1. 3 Million Lakes & Outdoor Adventures
Alaska is home to an astonishing 3 million lakes, making it one of the most water-rich states in the US. These lakes range in size from small ponds to large bodies of water, and they are spread across the state's vast landscape. The largest lake in Alaska is Lake Iliamna, which covers an area of 1,000 square miles. The state also boasts some of the deepest lakes in the world, with Lake Clark reaching depths of over 1,000 feet. With so many lakes, Alaska is a paradise for outdoor enthusiasts, offering a wealth of opportunities for fishing, boating, and other recreational activities.
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2. Alaska's Dog Mushing Tradition
Alaska is the only state in the United States to have dog mushing as its official sport, a tradition that dates back to 1972 when the Alaska Legislature officially adopted it. Dog mushing is a popular sport in Alaska, with many races taking place throughout the year, including the world-famous Iditarod Trail Sled Dog Race. It is a unique and exciting way to explore the state's vast wilderness, and is a great way to experience the beauty of Alaska.
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3. The Great Land
Alaska is a state with a unique name, derived from the Eskimo word "Alakshak", which translates to "great lands" or "peninsula". This name is fitting, as Alaska is the largest state in the United States, with an area of 663,268 square miles. It is also the most sparsely populated state, with a population of just over 731,000 people. Alaska is known for its stunning natural beauty, with majestic mountains, glaciers, and abundant wildlife.
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4. The Land of the Midnight Sun: Alaska's Incredible Mountain Range
Alaska is home to an impressive 17 of the 20 highest peaks in the United States, including Denali, the highest peak in North America, which stands at an impressive 20,310 feet. Other notable peaks include Mount St. Elias, Mount Foraker, Mount Bona, and Mount Blackburn, all of which exceed 15,000 feet in elevation. With such a vast array of towering mountains, it's no wonder that Alaska is known as the "Land of the Midnight Sun".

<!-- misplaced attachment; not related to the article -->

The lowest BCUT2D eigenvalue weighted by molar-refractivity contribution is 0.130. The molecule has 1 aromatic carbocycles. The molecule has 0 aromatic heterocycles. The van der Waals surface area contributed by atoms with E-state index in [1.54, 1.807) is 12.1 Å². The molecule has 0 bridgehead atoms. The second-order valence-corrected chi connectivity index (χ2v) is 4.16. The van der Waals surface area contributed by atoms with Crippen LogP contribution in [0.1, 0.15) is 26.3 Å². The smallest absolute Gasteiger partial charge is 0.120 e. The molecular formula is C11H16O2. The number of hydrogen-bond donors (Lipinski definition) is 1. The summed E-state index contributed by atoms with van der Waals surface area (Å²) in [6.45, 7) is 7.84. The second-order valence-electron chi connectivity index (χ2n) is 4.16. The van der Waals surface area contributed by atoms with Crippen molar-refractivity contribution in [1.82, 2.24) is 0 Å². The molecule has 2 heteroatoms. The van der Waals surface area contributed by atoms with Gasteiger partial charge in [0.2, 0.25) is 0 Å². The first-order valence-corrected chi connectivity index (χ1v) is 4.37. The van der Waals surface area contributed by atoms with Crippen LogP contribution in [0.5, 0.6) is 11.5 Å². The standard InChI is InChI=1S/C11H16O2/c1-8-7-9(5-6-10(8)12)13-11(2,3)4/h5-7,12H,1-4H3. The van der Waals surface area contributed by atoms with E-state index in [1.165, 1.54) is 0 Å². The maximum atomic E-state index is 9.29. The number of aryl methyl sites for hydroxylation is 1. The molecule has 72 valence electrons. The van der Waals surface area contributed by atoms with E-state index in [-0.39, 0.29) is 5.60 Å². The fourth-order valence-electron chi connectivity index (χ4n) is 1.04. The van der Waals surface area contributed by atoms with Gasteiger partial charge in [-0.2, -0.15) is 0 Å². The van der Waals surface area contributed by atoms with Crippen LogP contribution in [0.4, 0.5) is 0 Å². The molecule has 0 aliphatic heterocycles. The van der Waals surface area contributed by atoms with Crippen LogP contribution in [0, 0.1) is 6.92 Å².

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5. The Russian Settlement of Kodiak Island
In 1784, Russian whalers and fur traders made history by establishing the first settlement in Alaska on Kodiak Island. This momentous event marked the beginning of a long and prosperous relationship between Russia and Alaska, which would eventually lead to the purchase of Alaska by the United States in 1867. The settlement on Kodiak Island was the first of many that would be established in Alaska over the years, and it remains an important part of the state's history to this day.
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6. The Alaska Highway: A Road to Adventure
Built in 1942, the Alaska Highway was constructed as a strategic military supply road during World War II. Spanning 1,387 miles, the highway connected the contiguous United States to Alaska, allowing for the transportation of supplies and personnel to the Aleutian Islands. The highway was constructed in just eight months, with over 10,000 soldiers and civilians working around the clock to complete the project. Today, the Alaska Highway is a popular tourist destination, offering travelers breathtaking views of the Alaskan wilderness.
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7. The Alaska Purchase: A Bold Move That Changed America
In 1867, the United States Secretary of State, William H. Seward, made a bold move and offered Russia an incredible sum of $7,200,000 for the purchase of Alaska. This equated to a mere two cents per acre, a price that was too good to refuse. This purchase was a major milestone in the history of the United States, and it is now known as the 'Alaska Purchase'.
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8. The Lower 48
Alaska, the largest state in the United States, is often referred to as the 'Lower 48' due to its location in the lower 48 contiguous states. It is the northernmost state in the country, bordered by Canada to the east and the Arctic Ocean to the north. Alaska is home to some of the most stunning natural landscapes in the world, including the majestic Denali National Park and Preserve, the largest national park in the United States. It is also home to a variety of wildlife, including polar bears, caribou, and moose. With its vast wilderness and breathtaking scenery, Alaska is a must-see destination for any traveler.
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9. Wild & Rugged
Alaska's southwest region is a wild and rugged place, renowned for its stormy weather, vast tundra landscapes, and abundant marine mammal populations. Here, visitors can experience the raw power of nature, with windswept hills, snow-capped mountains, and icy seas teeming with whales, seals, and walruses. Whether you're looking for a thrilling adventure or a peaceful escape, Southwest Alaska is the perfect destination.
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10. Arctic The Land of 24-Hour Daylight and 24-Hour Darkness
Alaska is a vast and unique state, with nearly one-third of its landmass lying within the Arctic Circle. This means that the northernmost parts of the state experience 24 hours of daylight during the summer months and 24 hours of darkness during the winter months. The Arctic Circle also brings with it extreme temperatures, with average winter temperatures ranging from -20°F to -40°F and summer temperatures ranging from 40°F to 60°F. This makes Alaska a truly unique place to visit, with its unique climate and stunning landscapes.